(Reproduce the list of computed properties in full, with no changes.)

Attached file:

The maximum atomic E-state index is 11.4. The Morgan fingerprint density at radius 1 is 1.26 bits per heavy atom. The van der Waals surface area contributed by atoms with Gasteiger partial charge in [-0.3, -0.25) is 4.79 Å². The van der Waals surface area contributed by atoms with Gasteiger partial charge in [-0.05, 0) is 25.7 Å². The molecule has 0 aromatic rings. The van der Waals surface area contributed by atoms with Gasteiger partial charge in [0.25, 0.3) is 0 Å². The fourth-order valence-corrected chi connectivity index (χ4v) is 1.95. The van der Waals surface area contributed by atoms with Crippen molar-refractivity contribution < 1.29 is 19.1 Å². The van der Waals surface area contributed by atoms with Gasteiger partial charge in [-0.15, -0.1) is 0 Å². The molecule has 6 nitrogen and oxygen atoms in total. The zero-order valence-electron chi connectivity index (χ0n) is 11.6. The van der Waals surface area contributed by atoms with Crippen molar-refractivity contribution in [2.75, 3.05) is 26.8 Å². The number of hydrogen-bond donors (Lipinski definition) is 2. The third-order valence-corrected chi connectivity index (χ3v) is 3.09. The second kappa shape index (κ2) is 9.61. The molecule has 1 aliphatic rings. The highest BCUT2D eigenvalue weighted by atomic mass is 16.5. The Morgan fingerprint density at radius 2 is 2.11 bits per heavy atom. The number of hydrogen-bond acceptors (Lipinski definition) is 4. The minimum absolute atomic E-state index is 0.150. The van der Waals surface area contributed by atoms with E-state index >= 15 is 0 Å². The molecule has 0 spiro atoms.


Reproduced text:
The maximum atomic E-state index is 11.4. The Morgan fingerprint density at radius 1 is 1.26 bits per heavy atom. The van der Waals surface area contributed by atoms with Gasteiger partial charge in [-0.3, -0.25) is 4.79 Å². The van der Waals surface area contributed by atoms with Gasteiger partial charge in [-0.05, 0) is 25.7 Å². The molecule has 0 aromatic rings. The van der Waals surface area contributed by atoms with Gasteiger partial charge in [0.25, 0.3) is 0 Å². The fourth-order valence-corrected chi connectivity index (χ4v) is 1.95. The van der Waals surface area contributed by atoms with Crippen molar-refractivity contribution < 1.29 is 19.1 Å². The van der Waals surface area contributed by atoms with Gasteiger partial charge in [-0.15, -0.1) is 0 Å². The molecule has 6 nitrogen and oxygen atoms in total. The zero-order valence-electron chi connectivity index (χ0n) is 11.6. The van der Waals surface area contributed by atoms with Crippen molar-refractivity contribution in [2.75, 3.05) is 26.8 Å². The number of hydrogen-bond donors (Lipinski definition) is 2. The third-order valence-corrected chi connectivity index (χ3v) is 3.09. The second kappa shape index (κ2) is 9.61. The molecule has 1 aliphatic rings. The highest BCUT2D eigenvalue weighted by atomic mass is 16.5. The Morgan fingerprint density at radius 2 is 2.11 bits per heavy atom. The number of hydrogen-bond acceptors (Lipinski definition) is 4. The minimum absolute atomic E-state index is 0.150. The van der Waals surface area contributed by atoms with E-state index >= 15 is 0 Å². The molecule has 0 spiro atoms.